Octopus can ignore own DNA information: Research

Octopuses can ignore their own DNA information: researchers find

A new study has suggested that octopuses along with their squid and cuttlefish cousins are much more intelligent than marine biologists give them credit for.

Octopuses have long been known for making remarkable escapes by squeezing into really small areas or unscrewing glass jars from the inside, but the study is really astonishing as it suggest that these creatures are able to ignore their DNA information and that they can readily modify the way they use their DNA.

Molecular biology states that cells convert DNA sequences into RNA, which produces proteins that define their traits. Researchers said they were surprised to find that it was interesting about cephalopods that they occasionally use the modified RNA to produce new proteins.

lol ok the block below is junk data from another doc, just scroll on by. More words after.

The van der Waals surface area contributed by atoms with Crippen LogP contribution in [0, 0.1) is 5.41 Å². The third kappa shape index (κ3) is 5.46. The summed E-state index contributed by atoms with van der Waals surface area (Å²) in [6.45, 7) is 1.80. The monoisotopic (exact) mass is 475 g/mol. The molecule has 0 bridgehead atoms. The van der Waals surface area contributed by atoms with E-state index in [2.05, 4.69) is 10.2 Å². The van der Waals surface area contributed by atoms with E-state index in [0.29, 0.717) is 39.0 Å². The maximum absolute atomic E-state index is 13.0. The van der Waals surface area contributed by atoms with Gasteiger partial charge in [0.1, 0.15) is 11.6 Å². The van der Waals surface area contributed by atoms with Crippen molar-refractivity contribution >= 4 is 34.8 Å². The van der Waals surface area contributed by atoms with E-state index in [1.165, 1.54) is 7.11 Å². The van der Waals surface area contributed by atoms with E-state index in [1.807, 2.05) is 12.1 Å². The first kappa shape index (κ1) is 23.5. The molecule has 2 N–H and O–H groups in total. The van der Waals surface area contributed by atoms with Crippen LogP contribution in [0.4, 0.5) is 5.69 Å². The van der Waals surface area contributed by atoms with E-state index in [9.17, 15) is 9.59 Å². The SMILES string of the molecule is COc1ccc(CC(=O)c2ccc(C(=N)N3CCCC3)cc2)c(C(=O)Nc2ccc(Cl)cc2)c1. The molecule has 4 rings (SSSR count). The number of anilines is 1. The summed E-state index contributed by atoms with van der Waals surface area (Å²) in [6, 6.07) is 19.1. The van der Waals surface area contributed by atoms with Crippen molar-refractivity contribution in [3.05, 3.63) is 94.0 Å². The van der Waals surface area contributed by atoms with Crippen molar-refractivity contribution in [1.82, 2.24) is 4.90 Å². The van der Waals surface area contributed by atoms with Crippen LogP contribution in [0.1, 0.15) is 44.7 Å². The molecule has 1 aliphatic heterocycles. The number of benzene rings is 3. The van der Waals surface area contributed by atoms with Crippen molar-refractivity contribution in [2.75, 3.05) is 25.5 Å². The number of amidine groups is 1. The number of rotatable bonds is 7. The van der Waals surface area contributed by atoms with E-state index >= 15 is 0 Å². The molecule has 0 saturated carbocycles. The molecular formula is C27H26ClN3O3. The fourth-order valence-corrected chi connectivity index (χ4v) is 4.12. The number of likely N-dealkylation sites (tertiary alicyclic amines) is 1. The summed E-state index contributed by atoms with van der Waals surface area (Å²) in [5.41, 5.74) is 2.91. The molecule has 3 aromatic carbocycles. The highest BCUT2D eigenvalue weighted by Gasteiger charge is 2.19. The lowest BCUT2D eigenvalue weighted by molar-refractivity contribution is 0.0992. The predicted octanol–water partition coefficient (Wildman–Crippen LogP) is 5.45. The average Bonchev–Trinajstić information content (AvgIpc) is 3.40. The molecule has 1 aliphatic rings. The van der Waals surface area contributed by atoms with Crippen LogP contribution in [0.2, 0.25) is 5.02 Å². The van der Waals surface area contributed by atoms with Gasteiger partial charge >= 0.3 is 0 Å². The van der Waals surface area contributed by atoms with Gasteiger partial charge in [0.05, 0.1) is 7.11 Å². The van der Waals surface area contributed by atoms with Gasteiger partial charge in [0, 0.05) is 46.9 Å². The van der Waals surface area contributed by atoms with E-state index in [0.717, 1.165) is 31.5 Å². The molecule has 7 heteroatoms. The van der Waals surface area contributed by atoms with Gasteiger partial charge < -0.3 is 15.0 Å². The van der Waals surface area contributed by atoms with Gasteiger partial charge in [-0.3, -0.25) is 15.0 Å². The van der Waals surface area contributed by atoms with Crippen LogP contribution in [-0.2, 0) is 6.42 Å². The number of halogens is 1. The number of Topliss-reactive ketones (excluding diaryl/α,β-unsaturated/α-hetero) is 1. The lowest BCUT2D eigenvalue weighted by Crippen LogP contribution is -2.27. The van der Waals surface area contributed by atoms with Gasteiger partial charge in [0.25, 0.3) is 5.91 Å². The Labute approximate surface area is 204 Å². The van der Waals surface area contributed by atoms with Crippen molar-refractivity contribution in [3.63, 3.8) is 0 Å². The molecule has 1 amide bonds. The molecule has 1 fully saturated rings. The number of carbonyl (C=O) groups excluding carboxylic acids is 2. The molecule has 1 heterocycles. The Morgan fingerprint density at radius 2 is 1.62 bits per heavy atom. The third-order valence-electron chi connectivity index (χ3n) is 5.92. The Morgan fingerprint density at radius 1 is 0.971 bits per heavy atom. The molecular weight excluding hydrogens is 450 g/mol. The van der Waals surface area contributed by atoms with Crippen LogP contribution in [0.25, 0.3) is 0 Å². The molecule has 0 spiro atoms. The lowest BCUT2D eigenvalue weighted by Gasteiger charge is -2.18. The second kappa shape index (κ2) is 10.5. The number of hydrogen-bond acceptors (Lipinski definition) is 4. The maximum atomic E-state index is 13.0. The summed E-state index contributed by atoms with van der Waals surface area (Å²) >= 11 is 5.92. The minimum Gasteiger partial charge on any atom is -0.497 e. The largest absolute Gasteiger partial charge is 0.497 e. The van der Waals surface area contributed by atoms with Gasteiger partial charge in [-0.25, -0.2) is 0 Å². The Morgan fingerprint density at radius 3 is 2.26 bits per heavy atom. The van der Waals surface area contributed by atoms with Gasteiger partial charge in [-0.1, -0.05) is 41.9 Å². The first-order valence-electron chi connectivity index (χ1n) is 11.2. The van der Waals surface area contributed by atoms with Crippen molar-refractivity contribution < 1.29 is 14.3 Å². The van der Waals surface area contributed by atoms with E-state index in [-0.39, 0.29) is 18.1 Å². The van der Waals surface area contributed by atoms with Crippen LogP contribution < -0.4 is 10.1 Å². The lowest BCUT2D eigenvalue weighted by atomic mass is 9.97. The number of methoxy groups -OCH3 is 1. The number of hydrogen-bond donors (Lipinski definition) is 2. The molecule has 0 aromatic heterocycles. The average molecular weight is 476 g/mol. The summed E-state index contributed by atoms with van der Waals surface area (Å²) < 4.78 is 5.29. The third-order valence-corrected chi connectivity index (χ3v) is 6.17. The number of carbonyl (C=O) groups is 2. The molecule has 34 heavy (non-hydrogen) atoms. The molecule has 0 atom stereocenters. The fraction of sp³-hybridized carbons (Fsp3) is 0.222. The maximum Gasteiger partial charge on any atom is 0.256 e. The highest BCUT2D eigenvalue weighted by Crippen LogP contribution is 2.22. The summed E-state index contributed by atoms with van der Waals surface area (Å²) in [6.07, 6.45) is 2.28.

Marine biologist Joshua Rosenthal of the Marine Biological Lab, said, “The Octopuses, squid, and cuttlefish often do not follow the genetic instructions in their DNA … This process–called “RNA editing”–is rarely used to recode proteins in most animals, but octopuses and their kin edit RNA base pairs in over half of their transcribed genes.”

Vertebrate cells are able editing RNA, but humans use this capability very rarely. Humans have more than 20,000 genes but only a few dozen of them conserved RNA editing sites that likely encode functional proteins.